World on FireThis is good enough that it probably would’ve been A Major Series if it had been made 15 to 20 years ago; heck, maybe even 10 years ago. Today… well, as my previous comment implies, it just doesn’t feel slick enough in the modern TV landscape. It has its plus points (the recreation of Dunkirk was suitably epic, at least compared to the low-key-ish earlier episodes, and Lesley Manville is always magnificent), and it’s done well enough to get recommissioned (thank goodness, because the finale left a tonne of stuff dangling as if it was a midseason episode), but I’ll be surprised if it ends up in the zeitgeist in the manner of, say, Downton Abbey. (Brief thoughts on episodes 1 and 2 last month.)

Shetland  Series 5
Shetland series 5This ITV-produced BBC-aired crime drama is so popular that they recently recommissioned it for both a sixth and seventh series. Originally it took the form of two-parters adapted from novels, but for the past few series they’ve done original season-long six-episode storylines. For this run, the gang find themselves up against human traffickers, using Shetland as a waypoint to get slaves into the UK. Overall it’s not as engrossing or remarkable a story as the ones told in the last two series, but it remains a more-than-solid cop show bolstered by a likeable regular cast. That double series recommission is welcome news.

Also watched…
  • Comedians Giving Lectures Series 1 — Dave’s latest comedy concept is to give comedians the titles of real scientific lectures and have them deliver their own version, judged by an actual expert and a studio audience. Some go for all-out laughs, some actually deliver surprisingly decent lectures with gags thrown in. As with all mixed-bill standup, the overall result is variable depending on the skill of the performers, but it’s a nice little format.
  • Death on the Tyne — Comedy murder mystery sequel to Murder on the Blackpool Express, which aired back in 2018 but I’ve only just got round to watching (because they’ve recently aired a third). My review of Blackpool Express sounds quite dismissive, but I did enjoy it overall. Sadly, this follow-up is quite a bit worse. I’ll still watch the third one, though it may yet take me another year to get round to it…
  • Doctor Who Series 12 Trailers — At the risk of getting ahead of ourselves, the new series of Who looks like an attempt to move away from the slower-paced, kinda-serious Series 11 and back into the action-packed monster-stuffed fun that made the show a hit on its return in 2005 (almost 15 years ago now! Jeez…) It begins with a Bond-parodying two-parter in the new year.
  • The Great Model Railway Challenge Series 2 — A fabulously nerdy show. As this is a film blog, I have to recommend the second semi-final (episode 7), in which the teams created magnificent layouts based on Jurassic Park, Harry Potter, and James Bond.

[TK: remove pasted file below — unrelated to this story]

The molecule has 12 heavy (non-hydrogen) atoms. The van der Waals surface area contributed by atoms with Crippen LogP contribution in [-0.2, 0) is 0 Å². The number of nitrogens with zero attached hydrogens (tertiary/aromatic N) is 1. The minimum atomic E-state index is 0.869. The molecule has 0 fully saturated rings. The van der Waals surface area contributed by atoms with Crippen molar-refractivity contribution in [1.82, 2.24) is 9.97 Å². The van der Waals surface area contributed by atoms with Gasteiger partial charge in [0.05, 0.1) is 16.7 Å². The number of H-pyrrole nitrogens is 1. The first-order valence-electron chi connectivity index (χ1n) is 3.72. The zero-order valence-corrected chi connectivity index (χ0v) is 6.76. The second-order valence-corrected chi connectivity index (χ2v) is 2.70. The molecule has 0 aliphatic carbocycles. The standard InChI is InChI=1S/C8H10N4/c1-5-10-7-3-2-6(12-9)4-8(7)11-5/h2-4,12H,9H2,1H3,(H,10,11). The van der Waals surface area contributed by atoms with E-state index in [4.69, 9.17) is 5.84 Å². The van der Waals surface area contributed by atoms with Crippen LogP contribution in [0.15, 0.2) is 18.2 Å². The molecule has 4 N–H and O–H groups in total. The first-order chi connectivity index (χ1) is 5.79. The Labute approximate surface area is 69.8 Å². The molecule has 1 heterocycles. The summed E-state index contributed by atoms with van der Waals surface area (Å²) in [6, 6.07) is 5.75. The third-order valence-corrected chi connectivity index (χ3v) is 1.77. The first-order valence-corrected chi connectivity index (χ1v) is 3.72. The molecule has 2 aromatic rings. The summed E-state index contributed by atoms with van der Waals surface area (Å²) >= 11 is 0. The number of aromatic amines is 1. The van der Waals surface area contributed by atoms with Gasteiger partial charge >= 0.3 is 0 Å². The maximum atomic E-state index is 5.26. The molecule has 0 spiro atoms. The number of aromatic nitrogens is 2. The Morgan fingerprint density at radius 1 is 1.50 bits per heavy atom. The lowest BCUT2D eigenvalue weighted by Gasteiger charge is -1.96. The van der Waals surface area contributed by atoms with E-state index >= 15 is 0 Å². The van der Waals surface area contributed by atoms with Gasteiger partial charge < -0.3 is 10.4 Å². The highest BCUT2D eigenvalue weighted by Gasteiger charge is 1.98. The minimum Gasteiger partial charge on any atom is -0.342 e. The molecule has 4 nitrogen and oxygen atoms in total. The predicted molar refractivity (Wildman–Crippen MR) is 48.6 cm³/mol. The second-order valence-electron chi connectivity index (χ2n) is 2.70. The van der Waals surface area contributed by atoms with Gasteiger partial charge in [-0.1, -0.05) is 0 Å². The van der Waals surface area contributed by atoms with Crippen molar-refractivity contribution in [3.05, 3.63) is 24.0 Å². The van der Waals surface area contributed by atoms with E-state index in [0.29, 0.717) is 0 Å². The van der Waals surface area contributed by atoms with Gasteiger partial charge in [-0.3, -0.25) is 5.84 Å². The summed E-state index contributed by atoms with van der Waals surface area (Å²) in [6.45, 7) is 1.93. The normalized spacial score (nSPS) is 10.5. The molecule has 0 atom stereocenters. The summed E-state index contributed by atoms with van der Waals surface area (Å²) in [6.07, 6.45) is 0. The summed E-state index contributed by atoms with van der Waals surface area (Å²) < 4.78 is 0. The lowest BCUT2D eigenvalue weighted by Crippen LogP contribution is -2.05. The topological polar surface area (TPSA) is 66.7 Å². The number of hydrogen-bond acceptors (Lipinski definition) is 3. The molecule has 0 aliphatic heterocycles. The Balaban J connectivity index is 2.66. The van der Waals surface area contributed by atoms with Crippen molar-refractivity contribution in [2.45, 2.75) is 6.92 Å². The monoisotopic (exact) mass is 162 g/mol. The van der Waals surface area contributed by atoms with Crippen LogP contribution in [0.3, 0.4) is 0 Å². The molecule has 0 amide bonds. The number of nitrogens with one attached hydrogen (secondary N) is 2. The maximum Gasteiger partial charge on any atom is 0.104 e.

• There’s Something About Movies Series 1 — This Sky comedy panel show about (you guessed it) movies passed me by when it was on back in April, only coming to my attention by coincidence when the second series started. Unsurprisingly, it’s daft and aimed at general audiences — nothing special for avowed film buffs.
  • World’s Most Scenic Railway Journeys Series 1 Episodes 3 — No offence to the featured people of New Zealand, who all seem thoroughly lovely and likeable, but this travel doc kind of plays like a Taika Waititi mockumentary.

    Things to Catch Up On
    Jack Ryan season 2This month, I have mostly been missing Jack Ryan season 2 — perhaps not the most high-profile show I could mention here (it’s on Amazon Prime, which never gets the same buzz as Netflix, however hard they try), but I enjoyed the first series a lot so I really do want to make time for this. Speaking of Netflix, they’ve just released The Witcher, which they clearly hope is going to do for fantasy what, er, Game of Thrones did for fantasy — i.e. be a much-talked-about series that brings big ratings. They’re pushing it hard, which for a company that claims to only use word of mouth and let the cream of their output rise naturally… well, it certainly suggests it cost a pretty penny. One show that has generated plenty of word-of-mouth self-promotion is The Mandalorian. Okay, it’s a Disney-produced Star Wars spinoff, it hardly needs the help, but you can’t’ve missed everyone going on about Baby Yoda. It’s not out on this side of the pond until Disney+ launches in the UK on March 31st, but where there’s a will there’s a way… And that’s without mentioning the BBC’s new War of the Worlds (which was poorly received but, as a sci-fi fan, I still feel compelled to watch); or thriller Giri/Haji (which was well-reviewed and sounds right up my street); or… oh, loads of stuff!